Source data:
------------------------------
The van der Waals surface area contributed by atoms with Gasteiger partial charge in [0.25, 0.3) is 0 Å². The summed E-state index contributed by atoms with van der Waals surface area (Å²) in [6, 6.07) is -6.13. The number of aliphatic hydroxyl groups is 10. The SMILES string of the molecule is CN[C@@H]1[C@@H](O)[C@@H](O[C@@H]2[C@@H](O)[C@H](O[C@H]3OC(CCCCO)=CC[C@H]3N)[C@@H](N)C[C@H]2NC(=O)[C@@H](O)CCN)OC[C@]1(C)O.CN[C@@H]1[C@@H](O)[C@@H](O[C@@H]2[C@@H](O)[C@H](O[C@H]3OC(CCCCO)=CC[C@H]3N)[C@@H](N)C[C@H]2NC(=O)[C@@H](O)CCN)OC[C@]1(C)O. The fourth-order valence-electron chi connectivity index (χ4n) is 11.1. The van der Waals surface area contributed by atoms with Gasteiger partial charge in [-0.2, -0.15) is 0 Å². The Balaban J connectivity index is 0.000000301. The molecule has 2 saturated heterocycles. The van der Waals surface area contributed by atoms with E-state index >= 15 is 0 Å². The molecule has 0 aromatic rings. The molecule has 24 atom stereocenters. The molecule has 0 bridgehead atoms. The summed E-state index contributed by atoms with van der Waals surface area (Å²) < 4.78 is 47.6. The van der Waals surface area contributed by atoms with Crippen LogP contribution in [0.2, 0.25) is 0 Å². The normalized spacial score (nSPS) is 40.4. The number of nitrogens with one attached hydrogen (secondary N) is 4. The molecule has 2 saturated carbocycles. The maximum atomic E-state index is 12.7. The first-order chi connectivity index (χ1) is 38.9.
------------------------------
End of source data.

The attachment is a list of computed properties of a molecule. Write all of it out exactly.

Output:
The van der Waals surface area contributed by atoms with Gasteiger partial charge in [0.25, 0.3) is 0 Å². The summed E-state index contributed by atoms with van der Waals surface area (Å²) in [6, 6.07) is -6.13. The number of aliphatic hydroxyl groups is 10. The SMILES string of the molecule is CN[C@@H]1[C@@H](O)[C@@H](O[C@@H]2[C@@H](O)[C@H](O[C@H]3OC(CCCCO)=CC[C@H]3N)[C@@H](N)C[C@H]2NC(=O)[C@@H](O)CCN)OC[C@]1(C)O.CN[C@@H]1[C@@H](O)[C@@H](O[C@@H]2[C@@H](O)[C@H](O[C@H]3OC(CCCCO)=CC[C@H]3N)[C@@H](N)C[C@H]2NC(=O)[C@@H](O)CCN)OC[C@]1(C)O. The fourth-order valence-electron chi connectivity index (χ4n) is 11.1. The van der Waals surface area contributed by atoms with Gasteiger partial charge in [-0.2, -0.15) is 0 Å². The Balaban J connectivity index is 0.000000301. The molecule has 2 saturated heterocycles. The van der Waals surface area contributed by atoms with E-state index >= 15 is 0 Å². The molecule has 0 aromatic rings. The molecule has 24 atom stereocenters. The molecule has 0 bridgehead atoms. The summed E-state index contributed by atoms with van der Waals surface area (Å²) < 4.78 is 47.6. The van der Waals surface area contributed by atoms with Crippen LogP contribution in [0.2, 0.25) is 0 Å². The normalized spacial score (nSPS) is 40.4. The number of nitrogens with one attached hydrogen (secondary N) is 4. The molecule has 2 saturated carbocycles. The maximum atomic E-state index is 12.7. The first-order chi connectivity index (χ1) is 38.9.